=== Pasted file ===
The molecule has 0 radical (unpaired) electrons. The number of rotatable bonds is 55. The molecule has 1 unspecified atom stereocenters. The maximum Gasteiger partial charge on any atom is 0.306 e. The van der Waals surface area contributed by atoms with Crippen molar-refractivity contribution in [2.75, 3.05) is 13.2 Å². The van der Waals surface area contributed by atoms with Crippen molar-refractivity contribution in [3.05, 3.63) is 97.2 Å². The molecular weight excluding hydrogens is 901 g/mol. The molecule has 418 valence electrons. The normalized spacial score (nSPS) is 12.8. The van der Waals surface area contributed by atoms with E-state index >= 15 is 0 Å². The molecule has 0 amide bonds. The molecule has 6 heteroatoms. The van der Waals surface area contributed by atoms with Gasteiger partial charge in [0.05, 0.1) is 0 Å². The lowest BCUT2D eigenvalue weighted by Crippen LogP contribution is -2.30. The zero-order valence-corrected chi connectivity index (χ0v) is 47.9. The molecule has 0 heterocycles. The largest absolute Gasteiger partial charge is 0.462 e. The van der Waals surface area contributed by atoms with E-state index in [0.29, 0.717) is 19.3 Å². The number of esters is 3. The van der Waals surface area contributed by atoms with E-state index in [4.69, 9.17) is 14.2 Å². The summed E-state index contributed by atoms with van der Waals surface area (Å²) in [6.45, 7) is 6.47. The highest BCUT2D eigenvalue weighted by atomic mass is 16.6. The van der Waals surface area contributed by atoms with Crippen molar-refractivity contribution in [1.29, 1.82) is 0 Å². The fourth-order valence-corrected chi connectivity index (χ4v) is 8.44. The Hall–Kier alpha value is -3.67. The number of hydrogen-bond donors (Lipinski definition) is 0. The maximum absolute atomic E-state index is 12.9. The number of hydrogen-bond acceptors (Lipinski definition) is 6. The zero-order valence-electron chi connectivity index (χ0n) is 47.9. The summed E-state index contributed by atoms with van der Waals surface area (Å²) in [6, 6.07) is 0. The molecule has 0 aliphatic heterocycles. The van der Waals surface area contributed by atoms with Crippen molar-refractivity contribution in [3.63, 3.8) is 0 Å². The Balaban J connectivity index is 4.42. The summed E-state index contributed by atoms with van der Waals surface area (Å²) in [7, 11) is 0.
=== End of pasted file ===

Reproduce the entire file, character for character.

The molecule has 0 radical (unpaired) electrons. The number of rotatable bonds is 55. The molecule has 1 unspecified atom stereocenters. The maximum Gasteiger partial charge on any atom is 0.306 e. The van der Waals surface area contributed by atoms with Crippen molar-refractivity contribution in [2.75, 3.05) is 13.2 Å². The van der Waals surface area contributed by atoms with Crippen molar-refractivity contribution in [3.05, 3.63) is 97.2 Å². The molecular weight excluding hydrogens is 901 g/mol. The molecule has 418 valence electrons. The normalized spacial score (nSPS) is 12.8. The van der Waals surface area contributed by atoms with E-state index >= 15 is 0 Å². The molecule has 0 amide bonds. The molecule has 6 heteroatoms. The van der Waals surface area contributed by atoms with Gasteiger partial charge in [0.05, 0.1) is 0 Å². The lowest BCUT2D eigenvalue weighted by Crippen LogP contribution is -2.30. The zero-order valence-corrected chi connectivity index (χ0v) is 47.9. The molecule has 0 heterocycles. The largest absolute Gasteiger partial charge is 0.462 e. The van der Waals surface area contributed by atoms with E-state index in [0.29, 0.717) is 19.3 Å². The number of esters is 3. The van der Waals surface area contributed by atoms with E-state index in [4.69, 9.17) is 14.2 Å². The summed E-state index contributed by atoms with van der Waals surface area (Å²) in [6.45, 7) is 6.47. The highest BCUT2D eigenvalue weighted by atomic mass is 16.6. The van der Waals surface area contributed by atoms with Crippen molar-refractivity contribution in [1.29, 1.82) is 0 Å². The fourth-order valence-corrected chi connectivity index (χ4v) is 8.44. The Hall–Kier alpha value is -3.67. The number of hydrogen-bond donors (Lipinski definition) is 0. The maximum absolute atomic E-state index is 12.9. The number of hydrogen-bond acceptors (Lipinski definition) is 6. The zero-order valence-electron chi connectivity index (χ0n) is 47.9. The summed E-state index contributed by atoms with van der Waals surface area (Å²) in [6, 6.07) is 0. The molecule has 0 aliphatic heterocycles. The van der Waals surface area contributed by atoms with Crippen molar-refractivity contribution in [3.63, 3.8) is 0 Å². The Balaban J connectivity index is 4.42. The summed E-state index contributed by atoms with van der Waals surface area (Å²) in [7, 11) is 0.